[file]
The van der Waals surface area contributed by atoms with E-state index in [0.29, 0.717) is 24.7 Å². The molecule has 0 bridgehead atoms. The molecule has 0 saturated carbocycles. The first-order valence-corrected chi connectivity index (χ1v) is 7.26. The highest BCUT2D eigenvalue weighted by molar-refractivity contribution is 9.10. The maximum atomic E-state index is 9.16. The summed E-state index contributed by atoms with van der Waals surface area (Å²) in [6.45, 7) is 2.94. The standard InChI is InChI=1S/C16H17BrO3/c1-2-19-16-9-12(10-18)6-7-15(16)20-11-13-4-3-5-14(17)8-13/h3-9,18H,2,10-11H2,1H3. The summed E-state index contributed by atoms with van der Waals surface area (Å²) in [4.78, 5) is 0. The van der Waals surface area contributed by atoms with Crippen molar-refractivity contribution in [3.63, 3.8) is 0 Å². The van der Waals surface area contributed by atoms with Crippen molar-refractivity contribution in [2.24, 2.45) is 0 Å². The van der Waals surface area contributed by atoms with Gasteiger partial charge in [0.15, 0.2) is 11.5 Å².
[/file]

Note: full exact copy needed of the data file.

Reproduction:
The van der Waals surface area contributed by atoms with E-state index in [0.29, 0.717) is 24.7 Å². The molecule has 0 bridgehead atoms. The molecule has 0 saturated carbocycles. The first-order valence-corrected chi connectivity index (χ1v) is 7.26. The highest BCUT2D eigenvalue weighted by molar-refractivity contribution is 9.10. The maximum atomic E-state index is 9.16. The summed E-state index contributed by atoms with van der Waals surface area (Å²) in [6.45, 7) is 2.94. The standard InChI is InChI=1S/C16H17BrO3/c1-2-19-16-9-12(10-18)6-7-15(16)20-11-13-4-3-5-14(17)8-13/h3-9,18H,2,10-11H2,1H3. The summed E-state index contributed by atoms with van der Waals surface area (Å²) in [4.78, 5) is 0. The van der Waals surface area contributed by atoms with Crippen molar-refractivity contribution in [3.63, 3.8) is 0 Å². The van der Waals surface area contributed by atoms with Crippen molar-refractivity contribution in [2.24, 2.45) is 0 Å². The van der Waals surface area contributed by atoms with Gasteiger partial charge in [0.15, 0.2) is 11.5 Å².